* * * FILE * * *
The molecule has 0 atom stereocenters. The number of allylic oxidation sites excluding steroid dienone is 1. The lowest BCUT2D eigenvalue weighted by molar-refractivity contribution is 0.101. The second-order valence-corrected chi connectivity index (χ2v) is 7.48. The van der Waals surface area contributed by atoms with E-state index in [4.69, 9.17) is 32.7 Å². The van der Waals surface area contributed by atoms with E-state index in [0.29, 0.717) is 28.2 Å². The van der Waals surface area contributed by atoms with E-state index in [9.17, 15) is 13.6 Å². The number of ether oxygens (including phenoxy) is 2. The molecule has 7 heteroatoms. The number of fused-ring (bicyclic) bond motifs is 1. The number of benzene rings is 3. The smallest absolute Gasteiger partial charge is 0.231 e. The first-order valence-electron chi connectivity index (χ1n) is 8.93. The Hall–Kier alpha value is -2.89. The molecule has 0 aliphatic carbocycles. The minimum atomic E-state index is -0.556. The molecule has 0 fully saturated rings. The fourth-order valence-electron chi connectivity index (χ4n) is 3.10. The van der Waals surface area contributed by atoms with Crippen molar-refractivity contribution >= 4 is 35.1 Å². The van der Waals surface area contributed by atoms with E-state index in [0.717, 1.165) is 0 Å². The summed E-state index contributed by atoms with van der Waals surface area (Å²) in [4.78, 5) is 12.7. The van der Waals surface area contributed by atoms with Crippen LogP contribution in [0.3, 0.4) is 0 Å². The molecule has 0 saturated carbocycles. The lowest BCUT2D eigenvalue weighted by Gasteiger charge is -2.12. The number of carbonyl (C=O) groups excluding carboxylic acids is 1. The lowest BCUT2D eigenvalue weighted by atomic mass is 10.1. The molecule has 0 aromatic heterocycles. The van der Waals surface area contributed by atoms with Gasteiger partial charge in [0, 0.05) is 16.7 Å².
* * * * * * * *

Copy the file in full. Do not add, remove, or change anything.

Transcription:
The molecule has 0 atom stereocenters. The number of allylic oxidation sites excluding steroid dienone is 1. The lowest BCUT2D eigenvalue weighted by molar-refractivity contribution is 0.101. The second-order valence-corrected chi connectivity index (χ2v) is 7.48. The van der Waals surface area contributed by atoms with E-state index in [4.69, 9.17) is 32.7 Å². The van der Waals surface area contributed by atoms with E-state index in [0.29, 0.717) is 28.2 Å². The van der Waals surface area contributed by atoms with E-state index in [9.17, 15) is 13.6 Å². The number of ether oxygens (including phenoxy) is 2. The molecule has 7 heteroatoms. The number of fused-ring (bicyclic) bond motifs is 1. The number of benzene rings is 3. The smallest absolute Gasteiger partial charge is 0.231 e. The first-order valence-electron chi connectivity index (χ1n) is 8.93. The Hall–Kier alpha value is -2.89. The molecule has 0 aliphatic carbocycles. The minimum atomic E-state index is -0.556. The molecule has 0 fully saturated rings. The fourth-order valence-electron chi connectivity index (χ4n) is 3.10. The van der Waals surface area contributed by atoms with Crippen molar-refractivity contribution >= 4 is 35.1 Å². The van der Waals surface area contributed by atoms with E-state index in [0.717, 1.165) is 0 Å². The summed E-state index contributed by atoms with van der Waals surface area (Å²) in [4.78, 5) is 12.7. The van der Waals surface area contributed by atoms with Crippen LogP contribution in [0.3, 0.4) is 0 Å². The molecule has 0 saturated carbocycles. The lowest BCUT2D eigenvalue weighted by Gasteiger charge is -2.12. The number of carbonyl (C=O) groups excluding carboxylic acids is 1. The lowest BCUT2D eigenvalue weighted by atomic mass is 10.1. The molecule has 0 aromatic heterocycles. The van der Waals surface area contributed by atoms with Gasteiger partial charge in [0, 0.05) is 16.7 Å².